Human survival lies at the heart of this hypnotic story. Okri has been the recipient of many awards, including the Booker Prize for his 1991 novel, The Famished Road, about the exploits of Azaro, a spirit-child, who in the Yoruba tradition of Nigeria exists between life and death in the throes of war.
Similarly, “In the Shadow of War,” from his second collection of short stories, Stars of the New Curfew (1988), Okri presents war through the eyes of Omovo, a young Nigerian boy, who while not a spirit-child, enters a sort of spirit world where the people might, or might not, be alive. This much-anthologized short story deals with the devastating impact of war on everyday people. The Nigerian Civil War, first as insubstantial as the radio waves transmitted by a sleepy radio announcer, becomes deadly real to the young boy, as the author details the abuses, the hunger, violence, and disease that result from the political disaster and are witnessed by the innocent youngster.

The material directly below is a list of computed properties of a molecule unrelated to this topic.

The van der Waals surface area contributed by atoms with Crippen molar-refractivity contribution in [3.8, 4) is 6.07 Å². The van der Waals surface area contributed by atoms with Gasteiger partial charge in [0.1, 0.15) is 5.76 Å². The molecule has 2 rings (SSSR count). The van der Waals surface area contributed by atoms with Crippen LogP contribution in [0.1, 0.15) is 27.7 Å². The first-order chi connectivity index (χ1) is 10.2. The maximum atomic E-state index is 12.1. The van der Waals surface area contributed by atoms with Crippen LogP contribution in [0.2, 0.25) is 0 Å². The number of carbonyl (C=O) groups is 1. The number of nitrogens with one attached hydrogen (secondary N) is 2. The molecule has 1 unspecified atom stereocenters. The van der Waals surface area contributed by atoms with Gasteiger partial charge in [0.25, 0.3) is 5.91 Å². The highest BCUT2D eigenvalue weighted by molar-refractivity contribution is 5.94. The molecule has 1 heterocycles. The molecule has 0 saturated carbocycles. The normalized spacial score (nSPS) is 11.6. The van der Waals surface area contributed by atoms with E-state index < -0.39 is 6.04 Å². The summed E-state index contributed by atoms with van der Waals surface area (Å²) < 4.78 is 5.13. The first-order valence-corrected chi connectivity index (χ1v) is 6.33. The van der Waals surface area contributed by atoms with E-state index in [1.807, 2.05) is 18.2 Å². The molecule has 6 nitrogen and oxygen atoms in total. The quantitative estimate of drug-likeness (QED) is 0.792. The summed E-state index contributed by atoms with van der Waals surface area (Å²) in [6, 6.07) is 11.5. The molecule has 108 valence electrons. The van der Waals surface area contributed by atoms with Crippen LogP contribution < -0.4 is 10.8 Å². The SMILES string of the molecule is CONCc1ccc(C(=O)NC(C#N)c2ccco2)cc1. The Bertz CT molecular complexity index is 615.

The mysterious veiled woman is important to Omovo. Early in the story, there is no sign of a mother in the boy’s home, and it seems natural that the child would wait willingly every day for the veiled woman to appear. Could it be his mother is dead? Is this why he follows the woman so easily into the forest? Two of the soldiers are intimidated by her and cry out “witch,” and her ravaged appearance suggests she hovers between life and death. Possibly, this woman represents Nigeria, already deeply wounded but, nevertheless, attempting to feed its starving people.